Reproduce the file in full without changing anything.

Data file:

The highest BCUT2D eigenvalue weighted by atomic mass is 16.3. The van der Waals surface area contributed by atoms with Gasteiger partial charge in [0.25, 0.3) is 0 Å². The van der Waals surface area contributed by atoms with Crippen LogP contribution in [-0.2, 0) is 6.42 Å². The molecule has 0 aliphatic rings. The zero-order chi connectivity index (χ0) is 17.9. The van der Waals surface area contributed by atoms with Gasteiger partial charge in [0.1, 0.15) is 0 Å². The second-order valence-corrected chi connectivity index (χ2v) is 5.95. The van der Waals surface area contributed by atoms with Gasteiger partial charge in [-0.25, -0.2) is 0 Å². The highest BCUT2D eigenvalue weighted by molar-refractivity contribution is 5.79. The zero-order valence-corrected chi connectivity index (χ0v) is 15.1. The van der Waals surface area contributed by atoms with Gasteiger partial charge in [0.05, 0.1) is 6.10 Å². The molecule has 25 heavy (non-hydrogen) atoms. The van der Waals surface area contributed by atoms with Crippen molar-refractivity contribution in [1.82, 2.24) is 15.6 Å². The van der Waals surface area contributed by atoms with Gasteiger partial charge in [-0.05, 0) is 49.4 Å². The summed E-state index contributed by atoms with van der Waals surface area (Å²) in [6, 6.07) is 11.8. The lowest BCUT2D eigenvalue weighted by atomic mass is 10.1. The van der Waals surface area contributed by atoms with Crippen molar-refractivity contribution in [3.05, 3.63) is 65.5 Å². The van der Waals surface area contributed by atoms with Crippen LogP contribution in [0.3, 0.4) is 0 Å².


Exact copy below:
The highest BCUT2D eigenvalue weighted by atomic mass is 16.3. The van der Waals surface area contributed by atoms with Gasteiger partial charge in [0.25, 0.3) is 0 Å². The van der Waals surface area contributed by atoms with Crippen LogP contribution in [-0.2, 0) is 6.42 Å². The molecule has 0 aliphatic rings. The zero-order chi connectivity index (χ0) is 17.9. The van der Waals surface area contributed by atoms with Gasteiger partial charge in [0.1, 0.15) is 0 Å². The second-order valence-corrected chi connectivity index (χ2v) is 5.95. The van der Waals surface area contributed by atoms with Gasteiger partial charge in [-0.25, -0.2) is 0 Å². The highest BCUT2D eigenvalue weighted by molar-refractivity contribution is 5.79. The zero-order valence-corrected chi connectivity index (χ0v) is 15.1. The van der Waals surface area contributed by atoms with Gasteiger partial charge in [0.05, 0.1) is 6.10 Å². The molecule has 25 heavy (non-hydrogen) atoms. The van der Waals surface area contributed by atoms with Crippen molar-refractivity contribution in [1.82, 2.24) is 15.6 Å². The van der Waals surface area contributed by atoms with Gasteiger partial charge in [-0.05, 0) is 49.4 Å². The summed E-state index contributed by atoms with van der Waals surface area (Å²) in [6, 6.07) is 11.8. The lowest BCUT2D eigenvalue weighted by atomic mass is 10.1. The van der Waals surface area contributed by atoms with Crippen molar-refractivity contribution in [3.05, 3.63) is 65.5 Å². The van der Waals surface area contributed by atoms with Crippen LogP contribution in [0.3, 0.4) is 0 Å².